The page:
13. Khavdu RM, DB Jani. 2011. CNG as an automotive fuel and its technology. National Conference on Recent Trends in Mechanical Engineering and Technology, B.V.M. Engineering College, VV Nagar. 1-8.
14. Srivastava A, Prasad R. 2000. Triglycerides-based diesel fuels. Renewable and Sustainable Energy Reviews. 4: 111-133.
15. Khavdu RM, DB Jani. 2011. Engine performance and exhaust emissions of gasoline and CNG in a retrofitted SI engine. Proceedings of 5th National Conference on Advances in Mechanical Engineering (ICAME-2011), SVNIT, Surat. 1110-1114.
16. Misra RD, Murthy MS. 2010. Straight vegetable oils usage in a compression ignition engine: a review. Renewable and Sustainable Energy Reviews. 14: 3005-3013.
17. Collerwala T, DB Jani. 2011. Effect of exhaust back pressure on engine performance by altering exhaust manifold position. Proceedings of 5th National Conference on Advances in Mechanical Engineering (ICAME-2011), SVNIT, Surat. 1-7.
18. Jani DB, Mukesh RZ, Uttam R. 2012. EGR as an NOx reduction technique in diesel fuelled IC engine - A review. Proceedings of 1st National Conference on Thermal, Fluid and Manufacturing Science (TFMS-2012), C.K. Pithawala Institute of Technology and The Institution of Engineers (India) South Gujarat Local Centre, Surat. 236-239.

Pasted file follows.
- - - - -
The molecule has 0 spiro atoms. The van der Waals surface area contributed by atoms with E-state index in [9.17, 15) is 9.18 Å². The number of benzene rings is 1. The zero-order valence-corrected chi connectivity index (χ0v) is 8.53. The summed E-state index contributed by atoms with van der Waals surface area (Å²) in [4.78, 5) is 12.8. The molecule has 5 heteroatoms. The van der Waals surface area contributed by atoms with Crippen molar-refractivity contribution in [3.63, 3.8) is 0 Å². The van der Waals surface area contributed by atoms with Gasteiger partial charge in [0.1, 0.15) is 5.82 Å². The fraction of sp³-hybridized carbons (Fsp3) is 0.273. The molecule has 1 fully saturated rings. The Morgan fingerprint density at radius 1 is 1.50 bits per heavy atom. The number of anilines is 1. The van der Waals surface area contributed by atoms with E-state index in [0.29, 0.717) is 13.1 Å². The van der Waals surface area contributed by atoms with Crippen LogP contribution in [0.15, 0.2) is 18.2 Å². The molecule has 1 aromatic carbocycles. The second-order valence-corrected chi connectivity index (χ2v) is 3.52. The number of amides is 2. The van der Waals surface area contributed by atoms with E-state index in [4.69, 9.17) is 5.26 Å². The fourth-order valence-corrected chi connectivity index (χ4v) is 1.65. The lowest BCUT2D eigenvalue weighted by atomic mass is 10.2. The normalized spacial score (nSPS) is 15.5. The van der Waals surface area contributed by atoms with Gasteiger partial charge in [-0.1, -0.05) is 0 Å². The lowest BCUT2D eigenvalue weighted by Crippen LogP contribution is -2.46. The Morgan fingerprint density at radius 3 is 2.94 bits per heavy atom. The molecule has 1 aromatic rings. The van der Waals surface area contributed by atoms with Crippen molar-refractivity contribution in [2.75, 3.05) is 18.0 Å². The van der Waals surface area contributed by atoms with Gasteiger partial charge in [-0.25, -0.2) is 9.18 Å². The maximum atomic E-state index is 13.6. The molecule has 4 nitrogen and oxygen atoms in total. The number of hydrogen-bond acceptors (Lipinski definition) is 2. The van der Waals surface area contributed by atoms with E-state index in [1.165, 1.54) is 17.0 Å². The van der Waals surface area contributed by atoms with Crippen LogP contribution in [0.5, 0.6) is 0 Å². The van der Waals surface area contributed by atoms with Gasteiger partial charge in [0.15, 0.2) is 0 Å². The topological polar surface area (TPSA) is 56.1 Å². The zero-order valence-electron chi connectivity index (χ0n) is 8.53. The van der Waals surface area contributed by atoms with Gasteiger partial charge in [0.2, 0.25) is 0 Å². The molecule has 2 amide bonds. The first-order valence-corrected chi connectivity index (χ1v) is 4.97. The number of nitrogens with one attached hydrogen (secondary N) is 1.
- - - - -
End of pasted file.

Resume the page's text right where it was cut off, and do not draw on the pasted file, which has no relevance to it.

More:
19. Jani DB, Mukesh RZ, Vivek SK. 2012. Effect of EGR rate and injection timings on the performance and emissions in diesel engine - A review. National Conference on Technology and Management (NCTM-2012), Sankalchand Patel College of Engineering, Visnagar. 1-6.
20. Knothe G. 2006. Analyzing biodiesel: standards and other methods. Journal of the American Oil Chemists’ Society. 83: 823-833.
21. Hawkins CS. Engine Durability Tests with Sunflower Oil in an Indirect Injection Diesel Engine. SAE 831357.
22. De B, Panua RS. 2014. An experimental study on performance and emission characteristics of vegetable oil blends with diesel in a direct injection variable compression ignition engine. Procedia Engineering. 90: 431-438.
23. Bona S, Mosca G, Vamerli T. 1999. Oil crops for biodiesel production in Italy. Renewable Energy. 16: 1053-1056.
24. Rakopoulos CD. 2011. Comparative environmental behavior of bus engine operating on blends of diesel fuel with four straight vegetable oils of Greek origin: Sunflower, cottonseed, corn and olive. Fuel. 90: 3439-3446.